The LEED exam is facing a change of content and format in June, when USGBC will upgrade LEED to its new version. At the same time, the credential is growing in importance as the green building industry doubles in value.
Never has there been a more crucial time than now to become a LEED Green Associate or LEED AP with a specialty. Why? A new version is on its way, and with LEED certification contributing directly to higher property value, and 1.5 million square feet of building space certified to LEED every day, the United States Green Building Council's green building rating system is growing globally in economic significance.
A recent study from the National Association of Home Builders (NAHB) valued green home building in the US at $36 billion in 2013, and projected the value to reach between $83 and $105 billion by 2016. Perhaps just as interesting as the growth of the green building market is its resilience to economic decline. McGraw Hill Construction, the group that released the findings of the NAHB study, found that the most rapid acceleration of green home building occurred during the downturn of the housing market, when experience with green building was discovered to be the factor that kept many builders in business.
Property buyers are found to favor green buildings. The NAHB study revealed that 68% of builders and 84% of remodelers report that their customers will pay more for green. As the most comprehensive and established green building rating system in the world, LEED plays a major role in certifying buildings as "leaders in energy and environmental design." It therefore offers a credible metric for calling a building "green" and quantifying its enhanced worth. In addition to a higher appraised property value, some of the economic benefits of a LEED home include durable structures that are built to last with less maintenance, reduced electricity, natural gas, water and heating bills, insurance discounts, and certain incentives.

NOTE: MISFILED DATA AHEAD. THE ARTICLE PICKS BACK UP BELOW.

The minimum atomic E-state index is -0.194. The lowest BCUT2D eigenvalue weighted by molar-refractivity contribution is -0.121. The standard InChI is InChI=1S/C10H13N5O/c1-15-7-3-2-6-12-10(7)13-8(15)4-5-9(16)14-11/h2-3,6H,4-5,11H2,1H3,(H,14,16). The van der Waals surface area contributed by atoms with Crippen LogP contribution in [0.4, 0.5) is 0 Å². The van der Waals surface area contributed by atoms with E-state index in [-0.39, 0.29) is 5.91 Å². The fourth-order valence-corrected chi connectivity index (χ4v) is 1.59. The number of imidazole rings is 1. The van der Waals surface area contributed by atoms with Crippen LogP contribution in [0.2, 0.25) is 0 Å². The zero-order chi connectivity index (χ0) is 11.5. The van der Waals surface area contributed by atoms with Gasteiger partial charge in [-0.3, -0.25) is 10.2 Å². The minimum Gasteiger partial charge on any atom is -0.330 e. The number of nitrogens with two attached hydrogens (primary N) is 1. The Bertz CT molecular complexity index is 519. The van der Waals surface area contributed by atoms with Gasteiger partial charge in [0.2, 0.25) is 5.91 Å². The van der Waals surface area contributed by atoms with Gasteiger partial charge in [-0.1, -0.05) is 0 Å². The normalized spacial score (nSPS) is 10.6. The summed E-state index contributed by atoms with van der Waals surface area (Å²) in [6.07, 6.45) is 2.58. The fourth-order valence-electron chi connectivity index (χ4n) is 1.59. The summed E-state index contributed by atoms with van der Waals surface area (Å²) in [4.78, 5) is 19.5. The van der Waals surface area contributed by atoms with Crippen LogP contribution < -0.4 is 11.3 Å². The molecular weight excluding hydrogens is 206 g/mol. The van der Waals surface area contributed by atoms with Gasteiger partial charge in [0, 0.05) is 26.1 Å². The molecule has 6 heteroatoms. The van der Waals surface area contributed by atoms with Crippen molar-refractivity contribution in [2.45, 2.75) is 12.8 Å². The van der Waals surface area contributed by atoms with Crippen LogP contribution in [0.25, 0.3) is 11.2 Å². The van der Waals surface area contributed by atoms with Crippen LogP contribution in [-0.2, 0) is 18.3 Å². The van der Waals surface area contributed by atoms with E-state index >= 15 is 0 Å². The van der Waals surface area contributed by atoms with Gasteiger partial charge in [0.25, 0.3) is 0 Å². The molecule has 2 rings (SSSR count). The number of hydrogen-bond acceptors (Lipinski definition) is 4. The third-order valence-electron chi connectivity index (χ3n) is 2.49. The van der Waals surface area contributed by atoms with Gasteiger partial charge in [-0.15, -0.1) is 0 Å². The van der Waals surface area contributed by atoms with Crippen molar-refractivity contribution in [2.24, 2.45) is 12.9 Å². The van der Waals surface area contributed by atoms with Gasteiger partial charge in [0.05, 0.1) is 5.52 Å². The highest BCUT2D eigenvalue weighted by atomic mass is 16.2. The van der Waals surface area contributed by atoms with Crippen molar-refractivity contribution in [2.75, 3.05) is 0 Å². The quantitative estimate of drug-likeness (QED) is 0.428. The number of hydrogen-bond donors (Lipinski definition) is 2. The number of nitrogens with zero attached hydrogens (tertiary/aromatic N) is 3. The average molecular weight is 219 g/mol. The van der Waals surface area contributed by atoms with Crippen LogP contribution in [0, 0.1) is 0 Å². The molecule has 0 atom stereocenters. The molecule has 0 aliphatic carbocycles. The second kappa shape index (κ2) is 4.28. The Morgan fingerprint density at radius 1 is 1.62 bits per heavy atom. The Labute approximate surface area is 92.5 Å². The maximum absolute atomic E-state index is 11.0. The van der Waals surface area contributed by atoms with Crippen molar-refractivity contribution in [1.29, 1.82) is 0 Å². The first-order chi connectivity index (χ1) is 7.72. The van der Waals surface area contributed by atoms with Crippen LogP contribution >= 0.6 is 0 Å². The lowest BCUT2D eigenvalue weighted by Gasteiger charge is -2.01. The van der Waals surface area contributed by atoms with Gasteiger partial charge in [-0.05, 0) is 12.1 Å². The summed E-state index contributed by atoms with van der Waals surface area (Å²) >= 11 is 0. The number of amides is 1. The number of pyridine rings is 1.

But as the professional credential to certify buildings to LEED increases in relevance and value, it is also becoming more difficult to attain. The switch to LEED version 4 is slated to occur in June 2014 and comes with a host of changes that make the qualifying exam more stringent and complex. As a result, many designers, architects and individuals involved in green building projects are rushing to take the exam before the content and format evolve. Their accreditation will continue to be recognized after the switch.
To attain a LEED accreditation before v4 comes along, the deadline is June 15. However, for those who miss the rush, LEED training courses like those offered by CleanEdison make passing v4 a less daunting objective. The future of green building makes the pursuit of a LEED credential more worthwhile than ever. And as the credential increases in breadth and rigor, the outlook of the green building market looks even more sustainable.
Visit http://www.cleanedison.com/leed/ to learn more.